Results of the Orange Prize in the year 1997.
It is a story of World War II as remembered and imagined by one of its survivors: a poet named Jakob Beer, traumatically orphaned as a young child and smuggled out of Poland, first to a Greek island (where he will return as an adult), and later to Toronto. It is the story of how, over his lifetime, Jakob learns the power of language—to destroy, to omit, to obliterate, but also to restore and to conjure, witness and tell—as he comes to understand and experience what was lost to him and of what is possible for him to regain.
Profoundly moving, brilliantly written—as sensual and lyric as it is emotionally resonant—Fugitive Pieces delves into the most difficult workings of the human heart and mind: the grief and healing of remembrance. It is a first novel of astonishing achievement.
Rarely has a literary novel so captured the hearts and minds of readers across America and the world as E. Annie Proulx’s The Shipping News, winner of the National Book Award and the Pulitzer Prize. Now we have Proulx’s new novel, Accordion Crimes, a masterpiece of storytelling that spans a century and a continent.
Accordion Crimes opens in 1890 in Sicily as an accordion maker completes his finest instrument and dreams of owning a music store in America. He and his eleven-year-old son, carrying little more than the accordion, voyage to the teeming, violent port of New Orleans. Within a year, the accordion maker is murdered by an anti-Italian lynching mob, but his instrument carries Proulx’s story as it falls into the hands of various immigrants who carry it from Iowa to Texas, from Maine to Louisiana, looking for a decent life. The music is their last link with the past—voice for their fantasies, sorrows and exuberance—but it, too,…[more]
Margaret Atwood takes us back in time and into the life and mind of one of the most enigmatic and notorious women of the nineteenth century. Grace Marks has been convicted for her involvement in the vicious murders of her employer, the wealthy Thomas Kinnear, and of Nancy Montgomery, his housekeeper and mistress. Some believe Grace is innocent; others think her evil or insane. Now serving a life sentence after a stint in Toronto’s lunatic asylum, Grace herself claims to have no memory of the murders.
Dr. Simon Jordan, an up-and-coming expert in the burgeoning field of mental illness, is engaged by a group of reformers and spiritualists who seek a pardon for Grace. He listens to her story, from her family’s difficult passage out of Ireland into Canada, to her time as a maid in Thomas Kinnear’s household. As he brings Grace closer and closer to the day she cannot remember, he hears of the turbulent relationship between Kinnear and Nancy Montgomery, and of the alarming behavior of Grace’s fellow servant, James McDermott. Jordan is drawn to Grace, but he is also baffled by her. What will he find in attempting to unlock her memories? Is Grace a female fiend, a bloodthirsty femme fatale? Or is she a victim of circumstances?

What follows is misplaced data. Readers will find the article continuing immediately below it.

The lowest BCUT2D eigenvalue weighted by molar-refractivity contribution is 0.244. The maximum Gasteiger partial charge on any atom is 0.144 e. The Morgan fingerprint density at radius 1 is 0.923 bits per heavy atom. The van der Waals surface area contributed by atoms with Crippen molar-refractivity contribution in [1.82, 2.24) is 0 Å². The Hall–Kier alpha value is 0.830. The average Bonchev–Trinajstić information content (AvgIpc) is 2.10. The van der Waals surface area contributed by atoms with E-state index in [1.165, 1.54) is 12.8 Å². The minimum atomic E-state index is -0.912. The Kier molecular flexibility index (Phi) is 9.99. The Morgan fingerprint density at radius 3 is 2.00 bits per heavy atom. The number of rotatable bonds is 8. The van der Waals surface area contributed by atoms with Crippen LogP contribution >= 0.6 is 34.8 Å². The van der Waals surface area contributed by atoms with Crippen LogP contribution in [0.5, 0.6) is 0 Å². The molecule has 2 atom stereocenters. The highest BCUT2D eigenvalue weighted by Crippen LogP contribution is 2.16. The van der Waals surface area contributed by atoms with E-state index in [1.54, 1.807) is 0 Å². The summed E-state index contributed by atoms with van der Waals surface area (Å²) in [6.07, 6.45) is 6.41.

At midnight in Glasgow, Dr. Kellen Stewart learns that her ex-lover Bridget—who was only 41—died of cardiac arrest. With the help of her pathologist friend, Kellen follows the evidence to Bridget’s farm, where she encounters a strange menagerie of priceless hens, lethal eggs, vanishing corpses, and bio-medical marvels to die for.
In this brilliantly imagined novel, Amelia Earhart tells us what happened after she and her navigator, Fred Noonan, disappeared off the coast of New Guinea one glorious, windy day in 1937. And she tells us about herself.
There is her love affair with flying (“The sky is flesh”)…
There are her memories of the past: her childhood desire to become a heroine (“Heroines did what they wanted”)…her marriage to G.P. Putnam, who promoted her to fame, but was willing to gamble her life so that the book she was writing about her round-the-world flight would sell out before Christmas.
There is the flight itself—day after magnificent or perilous or exhilarating or terrifying day (“Noonan once said any fool could have seen I was risking my life but not living it”).
And there is, miraculously, an island (“We named it Heaven, as a kind of joke”).
And, most important, there is Noonan…
A story about three Northern Irish sisters. It has a double narrative, part of which describes their childhood and shows the impact of the political changes and the violence of the late-1960s upon the people of Ulster, as the wholeness and coherence of early childhood gradually break down.